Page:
On Friday, I hosted what I thought would be a small casual video chat for any business owner looking for support. Entrepreneurs from all over the country logged on whom I had never met before. The purpose was to walk owners through the COVID-19 Business Resource Center from Alice, the free business advice platform where I'm president and chairwoman.
However, the conversation ended up being more about how everyone was feeling, instead of business tactics to get them through the shutdowns. What I heard was that even the smallest decisions seemed gigantic, life-changing, and indeed, anxiety inducing:
What would my customers think about me as an owner if I shut down temporarily?
Will my employees be OK if they are furloughed?
If I am co-managing my business and homeschooling my children, will both suffer? (This is one of mine.)
Am I a failure if I apply for all this financial assistance?
This kind of anxiety I can relate to. You know the movie, "A Beautiful Mind"? My anxiety feels like the characters in the movie who aren't really there, following me and whispering into my ear. While I've found a way to manage my own acute anxiety -- and often refer to it as the superpower that drives me to be an effective leader and business owner -- the coronavirus crisis has caused it to become a very real problem that often stays with me all day and keeps me up at night.
My husband is on the frontlines of a global pandemic. I'm homeschooling two kids, and dropping off groceries for three elderly parents, and all of this is on top of not being able to do my normal exercise routine. I also can't help but think about the business owners going through extreme struggles right now. I can't stop worrying about all of you.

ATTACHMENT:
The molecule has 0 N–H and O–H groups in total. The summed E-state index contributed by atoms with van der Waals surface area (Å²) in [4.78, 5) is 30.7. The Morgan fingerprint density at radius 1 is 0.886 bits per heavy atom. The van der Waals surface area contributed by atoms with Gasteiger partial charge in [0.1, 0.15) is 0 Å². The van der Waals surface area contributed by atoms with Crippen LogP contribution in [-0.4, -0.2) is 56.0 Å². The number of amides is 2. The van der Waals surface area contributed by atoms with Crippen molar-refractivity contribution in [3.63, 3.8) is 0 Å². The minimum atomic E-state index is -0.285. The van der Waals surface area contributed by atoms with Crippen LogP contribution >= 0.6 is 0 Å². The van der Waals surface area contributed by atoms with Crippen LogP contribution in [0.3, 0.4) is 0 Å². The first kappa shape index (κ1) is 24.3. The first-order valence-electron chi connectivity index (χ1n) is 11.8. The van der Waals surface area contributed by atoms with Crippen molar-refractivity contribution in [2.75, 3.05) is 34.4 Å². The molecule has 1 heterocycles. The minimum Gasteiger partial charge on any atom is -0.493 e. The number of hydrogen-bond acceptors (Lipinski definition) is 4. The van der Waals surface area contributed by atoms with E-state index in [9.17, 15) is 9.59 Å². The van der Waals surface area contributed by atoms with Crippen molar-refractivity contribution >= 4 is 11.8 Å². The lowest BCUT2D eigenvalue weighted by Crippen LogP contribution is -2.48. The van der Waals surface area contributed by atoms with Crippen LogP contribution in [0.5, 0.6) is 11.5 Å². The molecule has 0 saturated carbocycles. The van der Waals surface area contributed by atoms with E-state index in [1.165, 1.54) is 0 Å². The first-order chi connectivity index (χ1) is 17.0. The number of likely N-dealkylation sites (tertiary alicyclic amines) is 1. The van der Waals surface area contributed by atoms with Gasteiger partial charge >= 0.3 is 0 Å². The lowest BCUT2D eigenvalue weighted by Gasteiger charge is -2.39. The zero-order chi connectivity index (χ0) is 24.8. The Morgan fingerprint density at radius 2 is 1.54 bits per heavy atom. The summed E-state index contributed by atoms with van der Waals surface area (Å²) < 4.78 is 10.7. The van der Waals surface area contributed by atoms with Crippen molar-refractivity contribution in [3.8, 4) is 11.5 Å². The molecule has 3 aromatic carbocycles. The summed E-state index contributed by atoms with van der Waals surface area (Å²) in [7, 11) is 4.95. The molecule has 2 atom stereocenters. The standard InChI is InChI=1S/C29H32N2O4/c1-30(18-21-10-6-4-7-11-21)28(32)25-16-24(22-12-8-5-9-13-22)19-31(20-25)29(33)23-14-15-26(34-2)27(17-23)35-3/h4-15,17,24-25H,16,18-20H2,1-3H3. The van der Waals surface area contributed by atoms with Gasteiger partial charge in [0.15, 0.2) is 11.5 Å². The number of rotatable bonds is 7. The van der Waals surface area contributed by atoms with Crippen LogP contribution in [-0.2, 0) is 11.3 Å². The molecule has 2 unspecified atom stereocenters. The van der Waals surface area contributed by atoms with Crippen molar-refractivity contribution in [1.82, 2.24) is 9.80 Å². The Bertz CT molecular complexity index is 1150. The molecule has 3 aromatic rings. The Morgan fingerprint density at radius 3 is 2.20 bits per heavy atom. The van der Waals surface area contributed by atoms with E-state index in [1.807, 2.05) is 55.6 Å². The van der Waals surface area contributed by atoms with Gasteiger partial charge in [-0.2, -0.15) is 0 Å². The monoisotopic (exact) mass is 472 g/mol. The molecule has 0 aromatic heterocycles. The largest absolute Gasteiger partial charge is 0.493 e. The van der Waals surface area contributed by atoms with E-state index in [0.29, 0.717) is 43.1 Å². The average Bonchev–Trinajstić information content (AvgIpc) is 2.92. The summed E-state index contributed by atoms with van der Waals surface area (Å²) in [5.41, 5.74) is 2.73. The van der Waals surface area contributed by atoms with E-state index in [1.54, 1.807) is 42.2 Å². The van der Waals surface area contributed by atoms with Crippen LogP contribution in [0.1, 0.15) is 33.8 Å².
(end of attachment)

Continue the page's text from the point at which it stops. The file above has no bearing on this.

As I continue to manage both my company and personal life, here are some ways I have found support when things get overwhelming:
1. Stay connected.
Even if you're surrounded by people at home, there's no replacement for your squad. Whether it's cracking open some beers with your usual friend group via Zoom or a long video call with that pal you've been meaning to catch up with, social engagement is paramount. According to Medical News Today, that face-to-face human contact triggers a cocktail of neurotransmitters that help eliminate anxiety.
Staying connected can also help your business. Talk to other business owners, your investors, and advisors as much as you can, and you may not feel so alone.
2. Talk to a professional.
If you already been seeing a therapist on a regular basis, great, you're ahead of the game. But if not, it might be difficult to start a relationship with one now. My team is constantly collecting resources that can help business owners get the mental help you need.
For example, Crisis Text Line is giving specific help to people struggling due to the pandemic. Genoa Healthcare is offering free psychiatric services remotely. Support groups are another a great way to connect with other professionals who are going through a tough time.
3. Create a new routine.
If you are like me and thrive on routine, create a new one. Get up, get dressed, and get to work. But also end work at a reasonable hour. Live by your calendar. Schedule your tasks, meetings, breaks, and when your day should end. Don't work through the night like I do. (My goal this week is to stop doing that.)
Finally, have both a healthy and fun outlet. I am working out on my driveway everyday at noon. I also have a drink on the porch with my hubby each night. Meditation and relaxation apps might also be able help you take the edge off.
4. Know this will end.
This last one is the most important, but it's also the one I struggle with the most. I'm not the first person to say this March felt like it lasted a year. I can barely remember a time before I was stuck at home. That's why it's so very important that I do remind myself that this situation will not last forever.
The world isn't ending, it's just pausing for a few moments. It's a time to surround ourselves with the people and things that matter most to us. And that, in its way, is beautiful.